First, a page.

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Legislative Assembly for the ACT: 2002 Week 3 Hansard (5 March) . . Page.. 575 ..

MR STANHOPE (continuing):

provisions have been included in laws that we have made. Nevertheless, I think that, as a rule, retrospectivity in relation to the criminal law should be avoided. I do not believe this is a circumstance where we should ignore that basic principle.

I am not sure how actively the police are continuing to investigate the particular events that were of concern last year. I would be surprised if those issues are still being actively investigated. I believe it is hardly likely, at this stage, that the offenders will be discovered. I think that, in terms of the force and purpose of the law we are debating today, we should look at it prospectively. We need to accept that extremely antisocial acts have been done in the past that did deserve a higher penalty than they would have attracted, had the perpetrators been discovered.

The government will not support a retrospective provision in this instance.

MR HUMPHRIES (Leader of the Opposition) (4.10): Mr Speaker, I want to support Mr Stefaniak in his amendment on this matter. It is true that retrospectivity is rarely incorporated in legislation, particularly in respect of criminal matters; yet there must be some circumstances where it is warranted. I would have thought that, given the enormous problems occasioned to this community following the incidence of the September 11 attacks, this is a case where one would contemplate the appropriateness of using this kind of power.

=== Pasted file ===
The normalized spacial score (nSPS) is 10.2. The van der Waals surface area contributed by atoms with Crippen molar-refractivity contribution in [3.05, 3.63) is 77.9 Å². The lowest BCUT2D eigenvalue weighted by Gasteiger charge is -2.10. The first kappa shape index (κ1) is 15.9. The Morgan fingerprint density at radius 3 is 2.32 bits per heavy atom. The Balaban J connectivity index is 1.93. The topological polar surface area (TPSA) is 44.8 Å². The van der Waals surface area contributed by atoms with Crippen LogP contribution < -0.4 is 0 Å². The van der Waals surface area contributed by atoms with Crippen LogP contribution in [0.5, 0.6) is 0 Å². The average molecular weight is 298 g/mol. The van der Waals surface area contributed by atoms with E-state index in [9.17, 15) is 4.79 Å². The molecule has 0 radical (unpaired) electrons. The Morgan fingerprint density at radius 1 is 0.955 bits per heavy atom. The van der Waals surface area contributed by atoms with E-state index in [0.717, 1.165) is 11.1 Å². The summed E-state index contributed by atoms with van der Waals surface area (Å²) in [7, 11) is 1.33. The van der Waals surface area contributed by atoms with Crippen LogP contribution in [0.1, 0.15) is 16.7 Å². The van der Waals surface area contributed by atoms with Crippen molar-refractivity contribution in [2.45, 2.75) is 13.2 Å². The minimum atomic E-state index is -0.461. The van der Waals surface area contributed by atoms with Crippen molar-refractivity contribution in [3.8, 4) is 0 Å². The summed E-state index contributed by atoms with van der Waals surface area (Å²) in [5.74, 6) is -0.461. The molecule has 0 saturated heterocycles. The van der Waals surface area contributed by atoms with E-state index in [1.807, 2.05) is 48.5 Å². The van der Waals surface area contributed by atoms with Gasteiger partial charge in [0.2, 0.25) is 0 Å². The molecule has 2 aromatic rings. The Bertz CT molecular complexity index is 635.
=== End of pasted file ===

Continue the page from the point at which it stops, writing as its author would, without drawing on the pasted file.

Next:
A clear indication was given to the community, in widely publicised terms, from 16 and 17 October-not just in the ACT but, I understand, in every jurisdiction in Australia-by the governments of every jurisdiction of Australia, that there was a need to amend legislation in these terms.

The fact that nobody in the ACT has been charged with this offence does not preclude the real possibility that a person may, at some future point, be arrested for an offence committed before today.

Of course, they cannot be arrested for an offence committed before today because, if we do not retrospectively apply the law to 16 or to 17 October, the legislation will not be capable of bringing a charge against a person who has committed an offence between then and today-or between then and whenever this legislation is actually gazetted. That would be unfortunate, because that appears to be the period during which the bulk of these offences have been committed.

I wonder how consistent the government's position here is with that of Labor governments elsewhere in Australia and the Labor opposition in the federal parliament. I am happy to be corrected on this, but my impression was that the Labor opposition in the federal parliament was happy to support the legislation applying from 16 October. Maybe that is also the case with the state Labor governments. I will check on that.

It would be ironic if this was the only jurisdiction in Australia where it did not apply from the date from which Australian governments uniformly decided that this legislation should be effective.

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